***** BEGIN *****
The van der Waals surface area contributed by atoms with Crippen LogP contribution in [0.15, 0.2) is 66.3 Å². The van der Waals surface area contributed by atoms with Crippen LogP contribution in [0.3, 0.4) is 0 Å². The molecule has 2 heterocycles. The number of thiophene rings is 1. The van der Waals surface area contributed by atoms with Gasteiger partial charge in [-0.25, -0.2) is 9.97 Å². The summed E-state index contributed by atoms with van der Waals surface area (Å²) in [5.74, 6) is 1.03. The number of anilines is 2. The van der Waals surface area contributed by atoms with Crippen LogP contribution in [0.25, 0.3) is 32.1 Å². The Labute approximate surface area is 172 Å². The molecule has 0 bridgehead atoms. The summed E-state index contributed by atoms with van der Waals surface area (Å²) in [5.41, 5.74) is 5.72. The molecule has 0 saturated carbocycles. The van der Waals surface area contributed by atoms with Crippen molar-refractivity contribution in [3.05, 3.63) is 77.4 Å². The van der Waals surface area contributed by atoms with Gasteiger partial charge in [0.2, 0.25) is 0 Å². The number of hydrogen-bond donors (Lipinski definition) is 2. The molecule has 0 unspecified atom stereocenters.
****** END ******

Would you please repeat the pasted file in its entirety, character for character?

The van der Waals surface area contributed by atoms with Crippen LogP contribution in [0.15, 0.2) is 66.3 Å². The van der Waals surface area contributed by atoms with Crippen LogP contribution in [0.3, 0.4) is 0 Å². The molecule has 2 heterocycles. The number of thiophene rings is 1. The van der Waals surface area contributed by atoms with Gasteiger partial charge in [-0.25, -0.2) is 9.97 Å². The summed E-state index contributed by atoms with van der Waals surface area (Å²) in [5.74, 6) is 1.03. The number of anilines is 2. The van der Waals surface area contributed by atoms with Crippen LogP contribution in [0.25, 0.3) is 32.1 Å². The Labute approximate surface area is 172 Å². The molecule has 0 bridgehead atoms. The summed E-state index contributed by atoms with van der Waals surface area (Å²) in [5.41, 5.74) is 5.72. The molecule has 0 saturated carbocycles. The van der Waals surface area contributed by atoms with Crippen molar-refractivity contribution in [3.05, 3.63) is 77.4 Å². The van der Waals surface area contributed by atoms with Gasteiger partial charge in [0.2, 0.25) is 0 Å². The number of hydrogen-bond donors (Lipinski definition) is 2. The molecule has 0 unspecified atom stereocenters.